There are 3 base types of physical “exit strategizing”; exiting a bordered area such as a country, exiting a situational confrontation such as with a person(s) and exiting a confined structure such as a building.
This is in regards to the latter.
When you enter any unfamiliar confined space, your mind automatically registers the entrance as the first if not only point of exit. That is exit strategizing.
In most cases that’s enough. But circumstances like time, safety and efficiency may demand more. This means remembering certain landmarks or points of interests within the structure to navigate you to the exit(s). This is active exit strategizing.
AEPES takes it further by adding linear mapping along with those points of interests. First, the mindset is that while in the structure, there is only “entry” and “exit”. Meaning that you are always in entry mode up to the moment you decide to exit. This creates a chronological mental map of the structure for a more accessible and effective exit strategy.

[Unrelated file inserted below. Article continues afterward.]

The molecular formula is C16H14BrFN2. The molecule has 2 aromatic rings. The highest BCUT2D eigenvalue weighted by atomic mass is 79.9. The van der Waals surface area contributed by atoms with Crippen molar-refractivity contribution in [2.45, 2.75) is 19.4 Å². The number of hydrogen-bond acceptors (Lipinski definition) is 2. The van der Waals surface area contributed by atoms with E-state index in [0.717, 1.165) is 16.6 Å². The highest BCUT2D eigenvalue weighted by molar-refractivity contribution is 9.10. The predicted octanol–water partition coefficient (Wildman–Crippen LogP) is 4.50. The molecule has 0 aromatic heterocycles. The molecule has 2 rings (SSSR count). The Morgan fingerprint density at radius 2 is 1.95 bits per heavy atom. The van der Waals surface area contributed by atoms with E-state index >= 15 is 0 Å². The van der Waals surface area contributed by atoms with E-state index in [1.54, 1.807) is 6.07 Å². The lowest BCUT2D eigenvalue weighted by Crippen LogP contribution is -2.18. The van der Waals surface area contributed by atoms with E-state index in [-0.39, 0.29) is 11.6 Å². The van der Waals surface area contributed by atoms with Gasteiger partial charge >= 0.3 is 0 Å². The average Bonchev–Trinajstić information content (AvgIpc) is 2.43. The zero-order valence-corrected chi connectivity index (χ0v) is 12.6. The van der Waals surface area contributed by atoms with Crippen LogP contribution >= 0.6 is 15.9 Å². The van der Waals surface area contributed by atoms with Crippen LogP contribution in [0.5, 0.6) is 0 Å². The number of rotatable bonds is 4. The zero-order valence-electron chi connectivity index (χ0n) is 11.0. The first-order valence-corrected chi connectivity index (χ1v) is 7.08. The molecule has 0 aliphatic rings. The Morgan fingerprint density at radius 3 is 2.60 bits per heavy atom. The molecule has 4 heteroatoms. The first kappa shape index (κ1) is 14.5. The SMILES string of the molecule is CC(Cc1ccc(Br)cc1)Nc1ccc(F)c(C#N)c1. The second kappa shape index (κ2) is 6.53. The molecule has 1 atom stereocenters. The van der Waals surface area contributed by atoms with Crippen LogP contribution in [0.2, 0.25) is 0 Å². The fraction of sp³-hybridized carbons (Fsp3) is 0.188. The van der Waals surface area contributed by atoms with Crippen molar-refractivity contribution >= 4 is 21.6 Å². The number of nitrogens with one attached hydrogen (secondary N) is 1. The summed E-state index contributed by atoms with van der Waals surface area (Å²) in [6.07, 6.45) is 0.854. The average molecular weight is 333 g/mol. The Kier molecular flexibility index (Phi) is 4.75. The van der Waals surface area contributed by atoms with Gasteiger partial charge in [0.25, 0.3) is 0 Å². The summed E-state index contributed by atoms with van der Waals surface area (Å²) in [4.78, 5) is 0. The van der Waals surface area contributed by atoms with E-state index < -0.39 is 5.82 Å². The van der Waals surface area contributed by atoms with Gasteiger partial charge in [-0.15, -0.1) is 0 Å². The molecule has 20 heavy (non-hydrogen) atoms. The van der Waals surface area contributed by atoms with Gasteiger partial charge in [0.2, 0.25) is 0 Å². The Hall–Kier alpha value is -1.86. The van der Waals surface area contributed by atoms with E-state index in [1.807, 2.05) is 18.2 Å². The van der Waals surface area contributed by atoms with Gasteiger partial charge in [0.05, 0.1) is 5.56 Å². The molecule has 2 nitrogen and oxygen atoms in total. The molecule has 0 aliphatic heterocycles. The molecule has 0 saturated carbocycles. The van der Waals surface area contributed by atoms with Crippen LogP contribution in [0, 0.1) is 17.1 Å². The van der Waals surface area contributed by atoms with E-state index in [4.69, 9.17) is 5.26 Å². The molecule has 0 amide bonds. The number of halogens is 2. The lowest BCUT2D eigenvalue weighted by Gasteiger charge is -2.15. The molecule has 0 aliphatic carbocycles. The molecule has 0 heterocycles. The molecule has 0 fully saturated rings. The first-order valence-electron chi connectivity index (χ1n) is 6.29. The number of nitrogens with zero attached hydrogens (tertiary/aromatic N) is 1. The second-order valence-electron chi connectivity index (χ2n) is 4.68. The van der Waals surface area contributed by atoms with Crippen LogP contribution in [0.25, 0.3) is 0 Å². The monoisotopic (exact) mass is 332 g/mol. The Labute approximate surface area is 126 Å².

Think of it when you park your car in a massive parking lot where each section is grouped into letter/number designations so that the driver can find their way back. All you have to do is remember the l/n and your exit strategy is sound. With that l/n, you can find your car from anywhere within the structure.
While that l/n is a foolproof way to find your car, it’s the only thing it can find – and less efficiently without procedurally mapping your course from that specific spot to along your route within the structure.
With AEPES, the exact route or alternates back to the l/n without even remembering the l/n as well as multiple points of other exits is possible.
The key to this strategy is not just placing importance on points of interest but mentally mapping the actual linear route of your passage. The enactment of the exit may not always be reverse-linear, but this strategy opens up branches of routes for the initial exit and alternate exits in the process.
In training, I was instructed to think of myself tethered to a rope when entering a structure and being pulled back the way I came when an exit is necessary.
I much prefer the method of loci method of building “memory palaces” of the actual place I’m in.